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A Good Offence Is a Good Defence

A Good Offence Is a Good Defence

Why it pays CIOs to map their plays before a dictate to outsource comes down from on high

One of the most frustrating aspects of working for somebody else is the dreaded "dictate from above". Dictates aren't requests, they are demands. Most workers, when faced with an order to do something they don't understand or support, disconnect emotionally from the task and follow through in lacklustre fashion. This leads to disappointing results that reinforce the perception that those above are disconnected from reality. And the demanding executive gives up on either the idea or the people. In the end, the organization loses.

For the CIO, some of these dictates are related to outsourcing, a strategy that is usually defined at the top and sometimes disdained in the middle. I was in a planning meeting recently where a midlevel executive conveyed an outsourcing dictate to his group. The discussion that followed was high on perspiration but not on inspiration: "It doesn't save money", "Our complex work can't be outsourced", and so on. Minds were closed to the positive experiences of other organizations and the opportunities that could be created. The outcome? A set of modest goals that did little to address industry cost pressures and global support requirements.

Outsourcing's value depends on the actions of those who are tasked with making it real. Done well, it saves money and allows an organization to reinvest in high-value activities such as interacting with customers, managing innovation, defining strategic direction and formulating plans. Done poorly, outsourcing can increase costs around the management of sourcing relationships and syncing up processes and can strip an organization of creativity by focusing internal resources on work that lacks innovation.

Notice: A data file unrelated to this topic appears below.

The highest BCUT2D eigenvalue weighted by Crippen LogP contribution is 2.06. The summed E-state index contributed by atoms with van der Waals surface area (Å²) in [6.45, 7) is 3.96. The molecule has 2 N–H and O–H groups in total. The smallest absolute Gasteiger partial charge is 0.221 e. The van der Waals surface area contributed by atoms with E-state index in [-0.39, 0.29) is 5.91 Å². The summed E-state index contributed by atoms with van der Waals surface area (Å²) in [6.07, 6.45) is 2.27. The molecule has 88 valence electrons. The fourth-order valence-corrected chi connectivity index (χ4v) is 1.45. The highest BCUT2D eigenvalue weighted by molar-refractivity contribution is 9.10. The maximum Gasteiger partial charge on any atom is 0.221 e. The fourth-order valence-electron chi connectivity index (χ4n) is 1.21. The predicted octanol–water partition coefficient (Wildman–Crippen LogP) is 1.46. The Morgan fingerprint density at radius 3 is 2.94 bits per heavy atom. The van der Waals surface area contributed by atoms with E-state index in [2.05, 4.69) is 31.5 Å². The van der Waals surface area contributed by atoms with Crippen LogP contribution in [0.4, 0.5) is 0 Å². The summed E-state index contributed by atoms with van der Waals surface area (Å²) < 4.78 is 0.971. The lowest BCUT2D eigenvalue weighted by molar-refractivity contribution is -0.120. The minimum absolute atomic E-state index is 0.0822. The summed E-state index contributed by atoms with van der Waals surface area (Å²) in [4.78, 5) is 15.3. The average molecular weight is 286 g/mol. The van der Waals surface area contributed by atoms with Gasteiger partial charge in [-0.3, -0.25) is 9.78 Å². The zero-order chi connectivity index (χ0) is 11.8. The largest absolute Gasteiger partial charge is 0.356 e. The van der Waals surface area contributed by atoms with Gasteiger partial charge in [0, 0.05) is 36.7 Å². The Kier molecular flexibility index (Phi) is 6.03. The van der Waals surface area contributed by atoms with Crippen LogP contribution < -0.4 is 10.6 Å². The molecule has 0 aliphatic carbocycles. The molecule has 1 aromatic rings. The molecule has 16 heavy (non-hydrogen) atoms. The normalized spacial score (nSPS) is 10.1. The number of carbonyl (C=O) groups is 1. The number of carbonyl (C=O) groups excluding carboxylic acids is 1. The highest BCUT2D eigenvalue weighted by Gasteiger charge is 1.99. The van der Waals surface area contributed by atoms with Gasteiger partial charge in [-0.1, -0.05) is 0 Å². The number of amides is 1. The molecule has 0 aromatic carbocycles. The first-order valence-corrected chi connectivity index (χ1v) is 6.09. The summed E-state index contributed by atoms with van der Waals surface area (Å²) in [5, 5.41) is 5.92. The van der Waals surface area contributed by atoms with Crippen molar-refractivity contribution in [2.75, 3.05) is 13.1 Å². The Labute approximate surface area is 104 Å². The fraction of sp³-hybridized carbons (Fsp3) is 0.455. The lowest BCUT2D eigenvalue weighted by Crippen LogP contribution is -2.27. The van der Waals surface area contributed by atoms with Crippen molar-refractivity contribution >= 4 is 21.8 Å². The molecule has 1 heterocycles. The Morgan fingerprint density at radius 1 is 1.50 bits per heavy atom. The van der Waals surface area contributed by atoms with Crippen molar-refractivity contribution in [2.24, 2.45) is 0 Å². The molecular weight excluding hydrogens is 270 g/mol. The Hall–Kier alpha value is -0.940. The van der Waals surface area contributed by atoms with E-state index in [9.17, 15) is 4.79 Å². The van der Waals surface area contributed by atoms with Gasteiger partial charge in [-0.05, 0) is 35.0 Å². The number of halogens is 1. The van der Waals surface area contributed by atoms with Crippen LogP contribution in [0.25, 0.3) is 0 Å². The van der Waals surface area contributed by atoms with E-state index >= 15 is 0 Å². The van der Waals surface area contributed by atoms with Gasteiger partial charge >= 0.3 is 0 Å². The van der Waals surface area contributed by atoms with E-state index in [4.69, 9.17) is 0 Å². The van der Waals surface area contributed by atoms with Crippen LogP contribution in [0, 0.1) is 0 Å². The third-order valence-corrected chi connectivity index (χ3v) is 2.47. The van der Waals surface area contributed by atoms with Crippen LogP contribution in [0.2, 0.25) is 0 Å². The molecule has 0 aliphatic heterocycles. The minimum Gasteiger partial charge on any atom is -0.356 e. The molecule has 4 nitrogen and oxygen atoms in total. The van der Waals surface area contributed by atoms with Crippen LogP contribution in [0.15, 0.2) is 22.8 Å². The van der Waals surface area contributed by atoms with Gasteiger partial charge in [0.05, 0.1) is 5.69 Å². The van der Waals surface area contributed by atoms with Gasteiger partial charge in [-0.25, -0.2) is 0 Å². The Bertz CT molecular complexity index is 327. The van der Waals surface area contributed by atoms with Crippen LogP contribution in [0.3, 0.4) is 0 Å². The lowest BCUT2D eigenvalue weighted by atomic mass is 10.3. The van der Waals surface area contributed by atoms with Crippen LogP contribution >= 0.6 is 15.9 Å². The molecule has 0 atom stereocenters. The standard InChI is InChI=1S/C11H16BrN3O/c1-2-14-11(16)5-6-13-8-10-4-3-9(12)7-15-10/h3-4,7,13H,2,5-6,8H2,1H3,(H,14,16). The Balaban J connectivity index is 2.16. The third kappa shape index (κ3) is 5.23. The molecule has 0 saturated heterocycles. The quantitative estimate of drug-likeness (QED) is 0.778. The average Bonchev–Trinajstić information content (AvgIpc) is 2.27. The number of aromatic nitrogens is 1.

For these reasons, the CIO should be on the offensive when it comes to outsourcing. After all, it's better to initiate your own program rather than have one handed down from on high (see "Just Say 'Know'", page 40). But don't concede the game if you find yourself on the receiving end of an outsourcing mandate. You can still shift to an offensive position by taking a leadership role in the initiative and redefining it so that it works for you and your organization while protecting the long-term interests of the enterprise. In other words, love it to death.

Outsourcing is a competitive necessity in a global economy. When (not if) the call comes, try the following tactics.

Focus on the opportunity. Let go of concerns and fears until you define the opportunities - beyond cost savings - that outsourcing enables. What should your organization do better and how could outsourcing help fund or catalyze the change? The participants in the planning meeting I attended had difficulty focusing on the opportunities rather than on the risks and challenges. It took effort for them to identify how outsourcing could improve leadership on activities that had degraded over time due to a lack of funding for incremental maintenance. Avoid their mistake.

Demonstrate that you are serious. Reach for empirical research and get "lessons learned" from organizations that use and supply outsource services. Develop a plan that shows a committed and disciplined approach. It should incorporate tenets such as an aggressive, integrated pilot program, strategic selection of offshoring locations, multiple suppliers to ensure competition and lower risks, the creation of metrics and a plan to share the benefits with the business to motivate adoption. Remember that unless you commit over time to increasing the work that is outsourced, the payoff will never be realized because the costs of establishing and managing an effective sourcing program are high.

Avoid the path of least resistance. Although it is easier and less risky to outsource "keep the lights on" tasks rather than IT development activities, many organizations first outsource development because of its variable nature. But placing project management, business and architectural knowledge solely in the hands of the outsourcers can lead to a withering of the internal capability to innovate. Outsource innovation-based work to accommodate peak demands and to access specialist expertise. And ensure knowledge transfer and retain control over tasks such as program management.

Take care of your people. By keeping the most exciting work inside and refocusing your workforce, you increase your odds at retaining the best and brightest. Demonstrate integrity by communicating openly and providing training, retention bonuses and severance for those who need them.

You can't really love outsourcing to death but you can play offence to ensure that you get the best out of outsourcing and it doesn't get the best of you.

Susan Cramm is founder and president of executive coaching firm Valuedance

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